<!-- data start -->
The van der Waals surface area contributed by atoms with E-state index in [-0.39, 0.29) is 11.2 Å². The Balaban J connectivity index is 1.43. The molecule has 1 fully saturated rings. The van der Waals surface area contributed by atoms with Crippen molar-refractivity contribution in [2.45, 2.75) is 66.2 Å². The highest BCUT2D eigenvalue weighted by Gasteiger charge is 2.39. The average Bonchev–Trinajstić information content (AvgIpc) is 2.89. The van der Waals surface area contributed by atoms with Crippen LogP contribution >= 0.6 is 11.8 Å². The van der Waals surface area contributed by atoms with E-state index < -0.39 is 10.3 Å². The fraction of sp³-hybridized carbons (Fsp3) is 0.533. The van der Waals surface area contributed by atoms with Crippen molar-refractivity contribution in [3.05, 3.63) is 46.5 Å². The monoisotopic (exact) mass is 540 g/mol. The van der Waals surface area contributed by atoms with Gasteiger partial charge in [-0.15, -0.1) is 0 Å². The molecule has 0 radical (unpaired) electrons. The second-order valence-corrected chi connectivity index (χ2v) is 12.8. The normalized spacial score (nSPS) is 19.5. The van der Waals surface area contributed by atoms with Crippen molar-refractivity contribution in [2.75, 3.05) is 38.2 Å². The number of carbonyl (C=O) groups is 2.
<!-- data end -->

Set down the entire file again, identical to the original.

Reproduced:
The van der Waals surface area contributed by atoms with E-state index in [-0.39, 0.29) is 11.2 Å². The Balaban J connectivity index is 1.43. The molecule has 1 fully saturated rings. The van der Waals surface area contributed by atoms with Crippen molar-refractivity contribution in [2.45, 2.75) is 66.2 Å². The highest BCUT2D eigenvalue weighted by Gasteiger charge is 2.39. The average Bonchev–Trinajstić information content (AvgIpc) is 2.89. The van der Waals surface area contributed by atoms with Crippen LogP contribution >= 0.6 is 11.8 Å². The van der Waals surface area contributed by atoms with E-state index < -0.39 is 10.3 Å². The fraction of sp³-hybridized carbons (Fsp3) is 0.533. The van der Waals surface area contributed by atoms with Crippen molar-refractivity contribution in [3.05, 3.63) is 46.5 Å². The monoisotopic (exact) mass is 540 g/mol. The van der Waals surface area contributed by atoms with Gasteiger partial charge in [-0.15, -0.1) is 0 Å². The molecule has 0 radical (unpaired) electrons. The second-order valence-corrected chi connectivity index (χ2v) is 12.8. The normalized spacial score (nSPS) is 19.5. The van der Waals surface area contributed by atoms with Crippen molar-refractivity contribution in [2.75, 3.05) is 38.2 Å². The number of carbonyl (C=O) groups is 2.